University Lowbrow Astronomers

Seeing the Deep Sky by Fred Schaaf (a Book Review).

by Paul Walkowski
Printed in Reflections:  February, 2000.

This book is great fun, I really mean this.  I have star hopping books that are so dry they can suck all the dew off of the ground and still leave a dry spot in your throat large enough for Arizona.  They jump into lengthy tables of star spectra without a hint of explanation, parsec this, pontificate that, prognosticate the other thing and pretty soon I am sure that I am a woodworker with a telescope and not an amateur astronomer.  Enter Fred Schaaf.  He wrote this book with fire, charisma, and the story telling ability of Garrison Keelor (It was a quiet week in Lake Wobegone...).

I had not the slightest interest in splitting binaries and the color of stars before this book, and now I want to buy the book just to work through the wonderful experiments, tables, and explanations.  Like a tall iced tea after a long summer’s day of splitting wood, I could not put the book down.  It was written at an advanced high school to middle college level, but each chapter was a story that started out with a bit of verse, a pep talk to build your enthusiasm for the subject matter, a teaching section where he conversationally introduced the essential vocabulary as well as the subject matter, a table of where to find lots of things just like he was talking about in the sky, one paragraph explaining the significance of each entry in the table, and then an assignment to have at it:  “Go out and ambush a turquoise and ruby binary pair, and keep it in your journal.”  Each chapter is a 20-30 minute read, and the exercise proposed can take that long again or all night, if you’d like.  The book progresses through things like near and far away stars and objects, the colors of stars and binaries, and on through galactic (open) and globular clusters, ending in galaxies and clusters thereof.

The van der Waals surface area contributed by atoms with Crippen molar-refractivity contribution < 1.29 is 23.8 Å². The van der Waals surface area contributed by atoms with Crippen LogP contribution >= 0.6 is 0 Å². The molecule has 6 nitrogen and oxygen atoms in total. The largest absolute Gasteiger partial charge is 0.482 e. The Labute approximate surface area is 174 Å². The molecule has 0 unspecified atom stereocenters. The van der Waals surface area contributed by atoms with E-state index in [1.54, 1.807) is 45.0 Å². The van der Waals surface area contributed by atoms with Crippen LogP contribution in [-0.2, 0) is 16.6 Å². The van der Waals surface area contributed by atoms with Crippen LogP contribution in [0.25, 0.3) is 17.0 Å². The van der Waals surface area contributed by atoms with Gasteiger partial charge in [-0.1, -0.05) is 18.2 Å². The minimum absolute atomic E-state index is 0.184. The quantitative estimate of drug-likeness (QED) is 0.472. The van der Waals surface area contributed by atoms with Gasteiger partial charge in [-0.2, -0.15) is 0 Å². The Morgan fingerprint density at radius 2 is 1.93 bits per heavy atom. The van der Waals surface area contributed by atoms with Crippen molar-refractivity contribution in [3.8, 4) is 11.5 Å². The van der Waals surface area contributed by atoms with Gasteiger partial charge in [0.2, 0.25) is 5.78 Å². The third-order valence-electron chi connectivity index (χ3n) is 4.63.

My criticisms of the book are few:  the book was too short, and too interesting -- I sometimes read for 3 hours without putting it down leaving no time to actually look at stars, and there was an absence of star maps that would have made it a better stand alone field guide.  But since everyone I know has such strong opinions on star atlases, maybe he was right to leave them out.  So if you’re looking for a book to rekindle your astro fire, engage a new amateur, or are just plain tired of looking at the same old 20 familiar objects at a star party, buy the book.  I have the only library copy and won’t be giving it back for at least 59 more days.

Oh yes, this is really the second volume of a 2 volume set, the first being about the sun, planets, comets, and asteroids.

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Copyright © 2013, the University Lowbrow Astronomers. (The University Lowbrow Astronomers are an amateur astronomy club based in Ann Arbor, Michigan).
This page originally appeared in Reflections of the University Lowbrow Astronomers (the club newsletter).
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